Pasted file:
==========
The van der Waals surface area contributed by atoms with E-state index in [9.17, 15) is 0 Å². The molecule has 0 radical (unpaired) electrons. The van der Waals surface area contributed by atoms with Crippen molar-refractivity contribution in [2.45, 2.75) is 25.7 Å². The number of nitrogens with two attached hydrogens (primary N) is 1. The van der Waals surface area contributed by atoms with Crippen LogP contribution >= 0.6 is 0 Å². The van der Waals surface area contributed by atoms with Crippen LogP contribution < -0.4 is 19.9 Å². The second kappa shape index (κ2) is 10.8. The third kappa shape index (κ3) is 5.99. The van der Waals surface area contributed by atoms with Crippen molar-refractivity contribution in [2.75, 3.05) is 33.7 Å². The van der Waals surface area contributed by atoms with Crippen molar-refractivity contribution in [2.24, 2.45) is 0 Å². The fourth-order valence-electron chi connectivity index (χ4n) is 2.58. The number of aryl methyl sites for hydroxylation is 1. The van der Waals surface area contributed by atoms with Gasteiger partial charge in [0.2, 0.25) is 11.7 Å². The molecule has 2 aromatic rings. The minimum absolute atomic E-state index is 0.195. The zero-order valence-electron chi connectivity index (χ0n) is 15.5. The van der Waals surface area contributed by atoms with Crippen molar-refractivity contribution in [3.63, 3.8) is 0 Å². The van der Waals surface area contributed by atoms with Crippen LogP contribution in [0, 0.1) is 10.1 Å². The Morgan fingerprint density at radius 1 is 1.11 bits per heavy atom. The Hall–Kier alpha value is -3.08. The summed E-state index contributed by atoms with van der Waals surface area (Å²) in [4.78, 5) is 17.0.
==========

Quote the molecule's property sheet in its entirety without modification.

The van der Waals surface area contributed by atoms with E-state index in [9.17, 15) is 0 Å². The molecule has 0 radical (unpaired) electrons. The van der Waals surface area contributed by atoms with Crippen molar-refractivity contribution in [2.45, 2.75) is 25.7 Å². The number of nitrogens with two attached hydrogens (primary N) is 1. The van der Waals surface area contributed by atoms with Crippen LogP contribution >= 0.6 is 0 Å². The van der Waals surface area contributed by atoms with Crippen LogP contribution < -0.4 is 19.9 Å². The second kappa shape index (κ2) is 10.8. The third kappa shape index (κ3) is 5.99. The van der Waals surface area contributed by atoms with Crippen molar-refractivity contribution in [2.75, 3.05) is 33.7 Å². The van der Waals surface area contributed by atoms with Crippen molar-refractivity contribution in [2.24, 2.45) is 0 Å². The fourth-order valence-electron chi connectivity index (χ4n) is 2.58. The number of aryl methyl sites for hydroxylation is 1. The van der Waals surface area contributed by atoms with Gasteiger partial charge in [0.2, 0.25) is 11.7 Å². The molecule has 2 aromatic rings. The minimum absolute atomic E-state index is 0.195. The zero-order valence-electron chi connectivity index (χ0n) is 15.5. The van der Waals surface area contributed by atoms with Crippen molar-refractivity contribution in [3.63, 3.8) is 0 Å². The van der Waals surface area contributed by atoms with Crippen LogP contribution in [0, 0.1) is 10.1 Å². The Morgan fingerprint density at radius 1 is 1.11 bits per heavy atom. The Hall–Kier alpha value is -3.08. The summed E-state index contributed by atoms with van der Waals surface area (Å²) in [4.78, 5) is 17.0.